The development, while far from being a practical tool, raises the prospect of biomechanical devices that automatically respond to certain chemical conditions.
The device consists of a number of very thin tabs that look like thin diving boards protruding from the edge of a pool. Each tab is treated to be sensitive to a certain chemical substance that causes the tab to bend when it comes in contact with the target chemical. Examining how these tabs bend can indicate details as minuscule as a deviation in the expected sequence of chemical building blocks that make up DNA, IBM said.
The sensors could be used, for instance, to detect specific molecules in the atmosphere, IBM said. A more sophisticated use could lie in programming robots or other machinery to respond to environmental factors. A robot could open a gate after a chemical command.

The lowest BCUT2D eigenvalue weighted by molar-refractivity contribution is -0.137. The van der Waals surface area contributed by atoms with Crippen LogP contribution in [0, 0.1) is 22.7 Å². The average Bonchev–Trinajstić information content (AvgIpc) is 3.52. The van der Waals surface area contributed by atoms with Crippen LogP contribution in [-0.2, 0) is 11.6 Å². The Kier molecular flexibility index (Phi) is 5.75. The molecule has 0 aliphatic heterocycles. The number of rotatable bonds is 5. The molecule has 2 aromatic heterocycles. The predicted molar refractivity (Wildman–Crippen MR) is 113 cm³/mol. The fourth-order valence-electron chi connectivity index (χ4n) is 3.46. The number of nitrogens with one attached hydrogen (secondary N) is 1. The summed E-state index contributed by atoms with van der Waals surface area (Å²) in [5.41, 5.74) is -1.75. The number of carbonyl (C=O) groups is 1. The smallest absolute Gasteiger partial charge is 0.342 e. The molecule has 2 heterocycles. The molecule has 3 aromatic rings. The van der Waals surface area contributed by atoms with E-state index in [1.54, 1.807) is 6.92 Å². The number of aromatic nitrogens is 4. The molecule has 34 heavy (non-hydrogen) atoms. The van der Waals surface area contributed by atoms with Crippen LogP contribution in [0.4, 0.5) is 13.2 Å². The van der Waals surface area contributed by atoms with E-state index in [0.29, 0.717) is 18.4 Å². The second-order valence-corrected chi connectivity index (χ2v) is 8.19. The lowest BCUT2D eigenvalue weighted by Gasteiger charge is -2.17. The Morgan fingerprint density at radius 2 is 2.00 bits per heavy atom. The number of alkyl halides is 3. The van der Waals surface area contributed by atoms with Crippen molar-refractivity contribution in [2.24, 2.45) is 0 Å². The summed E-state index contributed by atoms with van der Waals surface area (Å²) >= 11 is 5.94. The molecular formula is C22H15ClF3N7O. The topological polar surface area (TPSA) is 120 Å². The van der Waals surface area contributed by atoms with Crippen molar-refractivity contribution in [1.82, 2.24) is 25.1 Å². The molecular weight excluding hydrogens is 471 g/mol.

The tabs are about as long as a human hair is wide, and a fiftieth as thick.
However, current practical use of the technology is limited by the difficulty of detecting the bending of the tabs, which requires a relatively bulky apparatus such as a laser.
The research is published in today's edition of the journal Science.
IBM has a bigger research and design operation than other computing companies and is willing to fund research that is at best years away from a product. Often that research pays off, though, as IBM's collection of patents becomes leverage in licensing deals.